"Should the United Kingdom remain a member of the European Union - or leave the European Union"? This is the verbatim text of a question for which voting in Britain started on the dot at 7 a.m. on Thursday an event being watched nervously the world over.
“Should the United Kingdom remain a member of the European Union – or leave the European Union”? This is the verbatim text of a question for which voting in Britain started on the dot at 7 a.m. on Thursday an event being watched nervously the world over.
But the result, based on two options “Remain a member of the European Union” or “Leave the European Union” are only expected a day later at around breakfast time on Friday.
This means, in India, it will be around 11.30 a.m., or over two hours into trading in the country’s bourses, that the result could be declared.
Officials explained that the long wait is on account of two factors. First, the voting was to end only at 10 p.m. local time. Then, the process calls for results being declared at every stage: At local and regional levels, before the final counting at Manchester.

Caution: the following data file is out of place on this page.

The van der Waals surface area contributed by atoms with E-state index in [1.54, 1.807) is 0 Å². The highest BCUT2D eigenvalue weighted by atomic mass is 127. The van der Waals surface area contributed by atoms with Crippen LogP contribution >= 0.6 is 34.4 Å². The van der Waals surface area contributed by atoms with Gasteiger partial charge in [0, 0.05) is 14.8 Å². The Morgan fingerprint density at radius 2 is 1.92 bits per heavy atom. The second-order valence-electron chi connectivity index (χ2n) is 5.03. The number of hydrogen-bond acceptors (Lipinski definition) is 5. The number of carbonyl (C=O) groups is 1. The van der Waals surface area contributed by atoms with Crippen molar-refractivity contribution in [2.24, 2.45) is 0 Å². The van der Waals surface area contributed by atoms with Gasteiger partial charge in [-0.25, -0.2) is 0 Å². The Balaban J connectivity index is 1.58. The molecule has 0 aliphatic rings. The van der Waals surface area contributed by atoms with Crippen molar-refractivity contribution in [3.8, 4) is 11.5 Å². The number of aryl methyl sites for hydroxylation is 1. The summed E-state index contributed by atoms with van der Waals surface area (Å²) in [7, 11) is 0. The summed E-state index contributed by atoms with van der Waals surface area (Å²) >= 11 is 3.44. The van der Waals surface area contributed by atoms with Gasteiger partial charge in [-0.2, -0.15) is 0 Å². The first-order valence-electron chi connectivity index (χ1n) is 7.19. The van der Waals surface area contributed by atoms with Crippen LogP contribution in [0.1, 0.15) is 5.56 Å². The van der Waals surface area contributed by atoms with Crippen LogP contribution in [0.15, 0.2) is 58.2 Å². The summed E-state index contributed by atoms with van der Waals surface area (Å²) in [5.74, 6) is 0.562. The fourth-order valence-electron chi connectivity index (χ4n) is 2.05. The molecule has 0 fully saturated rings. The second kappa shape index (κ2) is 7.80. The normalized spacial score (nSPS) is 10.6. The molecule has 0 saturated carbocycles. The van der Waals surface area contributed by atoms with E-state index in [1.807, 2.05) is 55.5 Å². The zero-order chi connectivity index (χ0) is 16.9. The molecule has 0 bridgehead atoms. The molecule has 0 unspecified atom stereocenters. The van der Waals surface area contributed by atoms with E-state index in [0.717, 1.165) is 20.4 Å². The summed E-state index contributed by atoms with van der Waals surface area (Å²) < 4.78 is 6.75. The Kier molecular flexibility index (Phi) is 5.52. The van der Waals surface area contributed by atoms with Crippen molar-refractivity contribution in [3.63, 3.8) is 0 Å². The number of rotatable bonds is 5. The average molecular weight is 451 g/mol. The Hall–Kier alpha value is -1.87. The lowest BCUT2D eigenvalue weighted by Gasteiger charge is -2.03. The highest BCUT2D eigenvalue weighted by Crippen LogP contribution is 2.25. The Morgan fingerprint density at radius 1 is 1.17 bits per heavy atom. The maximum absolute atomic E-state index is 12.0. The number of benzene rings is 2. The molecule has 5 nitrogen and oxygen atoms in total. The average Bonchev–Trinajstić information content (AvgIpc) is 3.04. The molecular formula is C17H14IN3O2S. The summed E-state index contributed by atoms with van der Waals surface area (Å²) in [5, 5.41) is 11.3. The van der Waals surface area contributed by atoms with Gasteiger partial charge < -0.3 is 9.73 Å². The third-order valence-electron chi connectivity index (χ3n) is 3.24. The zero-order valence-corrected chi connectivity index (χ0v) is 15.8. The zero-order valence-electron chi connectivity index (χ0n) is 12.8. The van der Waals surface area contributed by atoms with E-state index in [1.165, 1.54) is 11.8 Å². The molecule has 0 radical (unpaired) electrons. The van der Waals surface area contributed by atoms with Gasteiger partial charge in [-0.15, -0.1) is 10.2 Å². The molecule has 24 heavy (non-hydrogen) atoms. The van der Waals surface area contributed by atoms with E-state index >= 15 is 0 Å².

There are 382 local counting areas and 12 electoral regions, comprising Scotland, Northern Ireland, Wales, London and eight English regions.
Also, 46,499,537 people are registered to take part in this crucial vote.
Interestingly, some idea of the outcome, if any, is likely only after the counting at Birmingham, home to a sizeable Indian population.
Britain has been a member of the European Union since 1973 even as it has its own currency and visa system.
This is only the third nationwide referendum in Britain’s history and comes after a four-month battle for votes between the “Leave” and “Remain” campaigns. The voters are from England, Wales, Scotland, Northern Ireland and Gibraltar a British territory, off the southern coast of Spain.
The process, though, is evoking much interest. The Electoral Commission is forecasting that turnout could be as high as 80 per cent significantly more than the 66 per cent who voted in last year’s General Election.